I believe a major factor which lead to AIA prez being on MSNBC was AIA
happened to have an annual meeting of some kind scheduled for the afternoon
of the quake. I believe AIA prez said that quake occurred as he was
preparing to leave his office to go to this meeting. Not sure who called
who for interview but, given MSNBC's likely knowledge gap on difference
between architects & SEs, AIA prez must have seemed like a great target of
I don't fault AIA prez for doing interview (however it was arranged,
although it would've been nice to hear him say something like, "SEs/SE orgs
should be consulted for detail/more detail on structural matters"), I don't
fault MSNBC for their knowledge gap, & I don't expect SEs/SE leadership to
behave irresponsibly by doing things like chasing publicity during crises.
I was merely 'jumping on the pile,' which began as follows:
"Keep dreaming. If anyone in the design industry gets any brownie points
from the media because of low damage statistics it will be the architects.
> Perhaps the excellent performance of most newer Washington state
> buildings will elevate the status of the SEAW and its members? :)"
We've switched gears since these first few e-mails from 'semi-playful' to
'semi-serious.' If we're going to get serious, let's identify the problem &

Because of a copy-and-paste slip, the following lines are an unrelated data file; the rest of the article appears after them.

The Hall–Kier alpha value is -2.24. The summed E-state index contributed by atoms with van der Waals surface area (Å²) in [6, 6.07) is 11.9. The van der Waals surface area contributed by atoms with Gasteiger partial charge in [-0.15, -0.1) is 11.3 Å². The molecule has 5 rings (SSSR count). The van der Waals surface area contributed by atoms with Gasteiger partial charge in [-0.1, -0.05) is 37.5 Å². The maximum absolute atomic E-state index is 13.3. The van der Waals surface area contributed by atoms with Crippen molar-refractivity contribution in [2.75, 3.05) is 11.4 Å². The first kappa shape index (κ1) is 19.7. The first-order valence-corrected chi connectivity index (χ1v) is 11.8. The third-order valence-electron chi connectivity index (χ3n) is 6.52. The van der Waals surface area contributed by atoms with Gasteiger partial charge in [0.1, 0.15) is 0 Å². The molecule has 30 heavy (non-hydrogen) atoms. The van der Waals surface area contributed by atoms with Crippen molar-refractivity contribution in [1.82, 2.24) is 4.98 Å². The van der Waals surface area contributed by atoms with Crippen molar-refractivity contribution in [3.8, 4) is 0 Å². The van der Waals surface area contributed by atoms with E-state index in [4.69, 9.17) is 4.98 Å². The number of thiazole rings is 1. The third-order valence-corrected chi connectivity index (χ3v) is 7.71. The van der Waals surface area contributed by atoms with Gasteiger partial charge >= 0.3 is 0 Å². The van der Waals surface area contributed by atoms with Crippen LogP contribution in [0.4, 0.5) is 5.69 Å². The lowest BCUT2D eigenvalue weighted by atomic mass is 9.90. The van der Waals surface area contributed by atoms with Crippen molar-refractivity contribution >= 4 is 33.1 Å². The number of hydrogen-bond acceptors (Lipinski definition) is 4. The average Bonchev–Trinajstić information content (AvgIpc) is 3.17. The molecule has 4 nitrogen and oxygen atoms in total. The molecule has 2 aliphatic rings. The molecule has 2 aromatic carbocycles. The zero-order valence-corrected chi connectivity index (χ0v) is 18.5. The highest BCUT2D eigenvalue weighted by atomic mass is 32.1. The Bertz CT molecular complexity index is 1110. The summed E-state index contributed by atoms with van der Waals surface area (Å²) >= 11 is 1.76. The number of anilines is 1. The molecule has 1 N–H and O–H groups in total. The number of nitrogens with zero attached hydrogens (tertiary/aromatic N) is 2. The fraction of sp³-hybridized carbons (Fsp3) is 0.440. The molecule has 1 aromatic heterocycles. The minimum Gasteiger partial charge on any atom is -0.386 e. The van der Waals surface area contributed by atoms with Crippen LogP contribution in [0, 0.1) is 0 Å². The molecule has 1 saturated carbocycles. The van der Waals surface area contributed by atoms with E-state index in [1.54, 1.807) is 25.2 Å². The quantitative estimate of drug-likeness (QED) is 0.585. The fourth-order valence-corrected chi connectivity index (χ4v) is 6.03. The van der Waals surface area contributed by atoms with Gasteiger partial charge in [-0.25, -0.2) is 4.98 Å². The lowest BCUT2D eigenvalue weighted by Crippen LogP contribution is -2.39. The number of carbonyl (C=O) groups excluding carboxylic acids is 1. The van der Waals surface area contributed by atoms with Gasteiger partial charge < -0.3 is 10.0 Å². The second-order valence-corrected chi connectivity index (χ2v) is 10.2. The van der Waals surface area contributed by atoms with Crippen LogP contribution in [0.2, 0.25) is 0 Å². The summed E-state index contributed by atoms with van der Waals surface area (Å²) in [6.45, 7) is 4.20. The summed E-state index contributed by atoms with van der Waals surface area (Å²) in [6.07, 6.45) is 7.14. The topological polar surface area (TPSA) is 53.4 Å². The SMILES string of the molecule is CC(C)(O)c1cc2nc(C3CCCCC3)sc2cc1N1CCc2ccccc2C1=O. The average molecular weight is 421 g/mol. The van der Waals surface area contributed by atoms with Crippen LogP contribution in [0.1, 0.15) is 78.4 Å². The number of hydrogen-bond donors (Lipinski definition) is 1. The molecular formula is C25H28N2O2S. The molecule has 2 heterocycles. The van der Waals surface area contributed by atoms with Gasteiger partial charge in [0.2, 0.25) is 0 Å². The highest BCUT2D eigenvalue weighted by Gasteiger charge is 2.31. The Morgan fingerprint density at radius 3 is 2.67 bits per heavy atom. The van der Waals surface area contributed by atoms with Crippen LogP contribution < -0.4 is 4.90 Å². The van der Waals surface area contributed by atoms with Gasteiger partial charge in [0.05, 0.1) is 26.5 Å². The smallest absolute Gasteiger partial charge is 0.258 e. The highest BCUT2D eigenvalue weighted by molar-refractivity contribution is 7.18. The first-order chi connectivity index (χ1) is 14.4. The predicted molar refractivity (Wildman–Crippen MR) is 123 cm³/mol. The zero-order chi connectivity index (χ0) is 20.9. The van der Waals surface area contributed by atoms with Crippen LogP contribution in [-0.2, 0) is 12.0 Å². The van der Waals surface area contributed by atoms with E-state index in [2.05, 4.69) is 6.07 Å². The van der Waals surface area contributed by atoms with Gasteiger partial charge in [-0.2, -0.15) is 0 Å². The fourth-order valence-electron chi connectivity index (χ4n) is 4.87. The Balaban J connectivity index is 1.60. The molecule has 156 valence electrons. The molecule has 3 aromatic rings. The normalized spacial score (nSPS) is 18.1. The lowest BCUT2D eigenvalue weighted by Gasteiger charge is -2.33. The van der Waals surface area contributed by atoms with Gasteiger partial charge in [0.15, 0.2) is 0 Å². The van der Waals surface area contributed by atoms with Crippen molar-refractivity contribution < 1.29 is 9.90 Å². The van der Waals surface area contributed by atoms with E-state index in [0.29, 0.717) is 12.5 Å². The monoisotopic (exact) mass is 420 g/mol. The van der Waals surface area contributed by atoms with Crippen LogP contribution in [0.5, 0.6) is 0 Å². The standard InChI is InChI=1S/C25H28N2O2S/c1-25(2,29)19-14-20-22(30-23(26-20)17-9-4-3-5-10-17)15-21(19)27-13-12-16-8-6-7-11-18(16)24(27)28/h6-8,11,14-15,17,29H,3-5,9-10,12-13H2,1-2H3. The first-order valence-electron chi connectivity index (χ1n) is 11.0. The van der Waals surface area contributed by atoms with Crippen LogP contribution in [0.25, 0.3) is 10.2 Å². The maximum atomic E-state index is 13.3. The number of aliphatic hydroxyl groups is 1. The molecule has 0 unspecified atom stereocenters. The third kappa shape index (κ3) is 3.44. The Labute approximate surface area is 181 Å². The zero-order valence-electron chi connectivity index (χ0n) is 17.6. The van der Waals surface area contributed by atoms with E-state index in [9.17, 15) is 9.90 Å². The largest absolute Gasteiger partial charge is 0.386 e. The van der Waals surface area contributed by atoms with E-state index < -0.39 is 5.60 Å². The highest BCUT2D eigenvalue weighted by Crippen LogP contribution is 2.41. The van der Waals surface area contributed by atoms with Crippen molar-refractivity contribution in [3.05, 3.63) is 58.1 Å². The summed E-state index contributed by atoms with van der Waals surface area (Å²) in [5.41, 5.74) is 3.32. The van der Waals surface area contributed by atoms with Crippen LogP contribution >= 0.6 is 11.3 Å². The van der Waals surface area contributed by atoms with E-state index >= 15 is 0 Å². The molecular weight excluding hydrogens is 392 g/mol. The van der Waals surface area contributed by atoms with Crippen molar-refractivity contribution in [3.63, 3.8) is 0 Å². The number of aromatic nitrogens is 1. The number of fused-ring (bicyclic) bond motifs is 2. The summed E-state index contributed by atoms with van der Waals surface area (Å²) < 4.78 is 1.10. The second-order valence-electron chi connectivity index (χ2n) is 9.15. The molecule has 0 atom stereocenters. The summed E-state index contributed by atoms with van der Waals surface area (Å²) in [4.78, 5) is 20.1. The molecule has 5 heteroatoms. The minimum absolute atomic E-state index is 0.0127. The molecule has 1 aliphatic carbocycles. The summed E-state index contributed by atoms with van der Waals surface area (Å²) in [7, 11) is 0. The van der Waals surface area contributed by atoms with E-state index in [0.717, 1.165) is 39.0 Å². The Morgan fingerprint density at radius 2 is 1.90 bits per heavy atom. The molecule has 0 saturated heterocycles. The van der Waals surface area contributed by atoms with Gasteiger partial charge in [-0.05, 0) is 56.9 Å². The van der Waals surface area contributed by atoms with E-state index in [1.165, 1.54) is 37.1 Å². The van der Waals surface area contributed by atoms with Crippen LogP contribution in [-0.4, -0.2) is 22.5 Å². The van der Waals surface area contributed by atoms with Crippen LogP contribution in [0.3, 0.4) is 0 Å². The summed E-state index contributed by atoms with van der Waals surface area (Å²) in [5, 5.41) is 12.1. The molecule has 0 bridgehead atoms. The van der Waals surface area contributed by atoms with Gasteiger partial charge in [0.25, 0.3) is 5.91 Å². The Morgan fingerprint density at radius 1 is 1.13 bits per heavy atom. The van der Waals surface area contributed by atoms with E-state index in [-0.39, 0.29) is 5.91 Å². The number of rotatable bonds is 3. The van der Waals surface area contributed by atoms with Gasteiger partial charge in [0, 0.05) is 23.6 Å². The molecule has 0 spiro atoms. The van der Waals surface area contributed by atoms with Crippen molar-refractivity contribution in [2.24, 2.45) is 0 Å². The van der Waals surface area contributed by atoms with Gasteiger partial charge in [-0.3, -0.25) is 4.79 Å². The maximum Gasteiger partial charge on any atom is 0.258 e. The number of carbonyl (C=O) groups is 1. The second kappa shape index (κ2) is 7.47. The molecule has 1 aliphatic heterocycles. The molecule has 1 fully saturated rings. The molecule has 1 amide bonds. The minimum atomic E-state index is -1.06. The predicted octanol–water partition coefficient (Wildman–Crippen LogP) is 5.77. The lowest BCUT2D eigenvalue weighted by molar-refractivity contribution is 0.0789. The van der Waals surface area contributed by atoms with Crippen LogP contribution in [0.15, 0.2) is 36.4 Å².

propose some solutions.
I believe the problem is lack of smarts by the media. A feature of a good
'get well' plan would be SE leadership doing some education of the media
in-between crises, perhaps even passively by, for example, inviting media to
the some of the many meetings, seminars, conferences, etc. that deal with
'structural response to quakes.' That way the media would hopefully pick up
on the fact that we're the ones that know 'why things fall down or not,' so
we should be the ones contacted after an event like a large quake.
From: Stanley_P_Johnson(--nospam--at)dot.ca.gov [mailto:Stanley_P_Johnson(--nospam--at)dot.ca.gov]
Sent: Friday, March 02, 2001 1:51 PM
Subject: Seattle Earthquake
Perhaps part of the problem is that SE's are acting in far too responsible
an upstanding a manner.
For instance, if we had a really big quake in California, I would imagine
that most of the SEAOC leadership would immediately bury themselves in
starting the phone tree, coordination post eartquake evaluation teams,
participating on these teams, or rushing to client hospitals to work on
evaluating damage and detailing fixes.
Perhaps the job description for the top brass at SEAOC should say that as
soon as a major earthquake happens, they are to spend all their time
phoning the media and scheduling interviews.
SEAOC is supposed to promote the profession right?
> Speaking of architects getting more than their fair share of praise from
> media, I was perturbed by the fact that MSNBC had the president of AIA on
> the air last night during their coverage of the earthquake to discuss
> 'structural' issues (e.g., structural performance of bldgs in the quake,
> advances in bldg code to make structures more resistant to quakes, etc.).
> AIA Prez even had time to mention that AIA dispatches members to
> on quake recovery teams. As a matter of fact, I don't believe I heard
> "structural engineer" mentioned all night long on any of the various
> channels I was flipping amongst. Talk about stealing our thunder!
> Glen Pappas, P.E.